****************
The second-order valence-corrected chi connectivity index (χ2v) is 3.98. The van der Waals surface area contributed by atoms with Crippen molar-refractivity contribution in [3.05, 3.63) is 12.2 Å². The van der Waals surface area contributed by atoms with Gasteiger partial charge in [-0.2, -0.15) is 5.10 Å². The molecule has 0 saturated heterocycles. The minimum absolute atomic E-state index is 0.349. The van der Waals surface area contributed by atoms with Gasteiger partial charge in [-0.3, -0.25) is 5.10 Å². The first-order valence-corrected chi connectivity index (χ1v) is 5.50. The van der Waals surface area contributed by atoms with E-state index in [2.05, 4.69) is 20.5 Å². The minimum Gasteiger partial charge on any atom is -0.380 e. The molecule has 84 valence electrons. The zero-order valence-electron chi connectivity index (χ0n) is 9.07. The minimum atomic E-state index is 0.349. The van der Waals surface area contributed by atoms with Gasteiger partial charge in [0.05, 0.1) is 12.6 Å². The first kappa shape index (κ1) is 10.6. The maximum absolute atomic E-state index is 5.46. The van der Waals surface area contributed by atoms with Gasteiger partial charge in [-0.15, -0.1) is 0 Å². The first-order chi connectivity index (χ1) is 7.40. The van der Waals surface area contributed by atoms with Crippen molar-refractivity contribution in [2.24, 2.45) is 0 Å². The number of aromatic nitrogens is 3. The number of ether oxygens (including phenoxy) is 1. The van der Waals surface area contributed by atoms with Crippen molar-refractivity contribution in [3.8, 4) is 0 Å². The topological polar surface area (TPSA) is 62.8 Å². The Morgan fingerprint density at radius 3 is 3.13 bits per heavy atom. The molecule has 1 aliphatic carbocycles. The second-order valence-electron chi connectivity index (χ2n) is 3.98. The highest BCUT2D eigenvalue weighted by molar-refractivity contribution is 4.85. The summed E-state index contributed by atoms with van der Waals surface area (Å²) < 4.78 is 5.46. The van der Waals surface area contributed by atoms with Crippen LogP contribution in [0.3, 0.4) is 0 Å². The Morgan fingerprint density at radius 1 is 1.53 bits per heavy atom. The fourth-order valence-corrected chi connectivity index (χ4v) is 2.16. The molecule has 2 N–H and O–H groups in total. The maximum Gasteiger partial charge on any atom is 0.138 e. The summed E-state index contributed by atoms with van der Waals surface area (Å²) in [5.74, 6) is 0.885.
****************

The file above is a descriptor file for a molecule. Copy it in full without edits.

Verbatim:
The second-order valence-corrected chi connectivity index (χ2v) is 3.98. The van der Waals surface area contributed by atoms with Crippen molar-refractivity contribution in [3.05, 3.63) is 12.2 Å². The van der Waals surface area contributed by atoms with Gasteiger partial charge in [-0.2, -0.15) is 5.10 Å². The molecule has 0 saturated heterocycles. The minimum absolute atomic E-state index is 0.349. The van der Waals surface area contributed by atoms with Gasteiger partial charge in [-0.3, -0.25) is 5.10 Å². The first-order valence-corrected chi connectivity index (χ1v) is 5.50. The van der Waals surface area contributed by atoms with E-state index in [2.05, 4.69) is 20.5 Å². The minimum Gasteiger partial charge on any atom is -0.380 e. The molecule has 84 valence electrons. The zero-order valence-electron chi connectivity index (χ0n) is 9.07. The minimum atomic E-state index is 0.349. The van der Waals surface area contributed by atoms with Gasteiger partial charge in [0.05, 0.1) is 12.6 Å². The first kappa shape index (κ1) is 10.6. The maximum absolute atomic E-state index is 5.46. The van der Waals surface area contributed by atoms with Gasteiger partial charge in [-0.15, -0.1) is 0 Å². The first-order chi connectivity index (χ1) is 7.40. The van der Waals surface area contributed by atoms with Crippen molar-refractivity contribution in [2.24, 2.45) is 0 Å². The number of aromatic nitrogens is 3. The number of ether oxygens (including phenoxy) is 1. The van der Waals surface area contributed by atoms with Crippen molar-refractivity contribution in [3.8, 4) is 0 Å². The topological polar surface area (TPSA) is 62.8 Å². The Morgan fingerprint density at radius 3 is 3.13 bits per heavy atom. The molecule has 1 aliphatic carbocycles. The second-order valence-electron chi connectivity index (χ2n) is 3.98. The highest BCUT2D eigenvalue weighted by molar-refractivity contribution is 4.85. The summed E-state index contributed by atoms with van der Waals surface area (Å²) < 4.78 is 5.46. The van der Waals surface area contributed by atoms with Crippen LogP contribution in [0.3, 0.4) is 0 Å². The Morgan fingerprint density at radius 1 is 1.53 bits per heavy atom. The fourth-order valence-corrected chi connectivity index (χ4v) is 2.16. The molecule has 2 N–H and O–H groups in total. The maximum Gasteiger partial charge on any atom is 0.138 e. The summed E-state index contributed by atoms with van der Waals surface area (Å²) in [5.74, 6) is 0.885.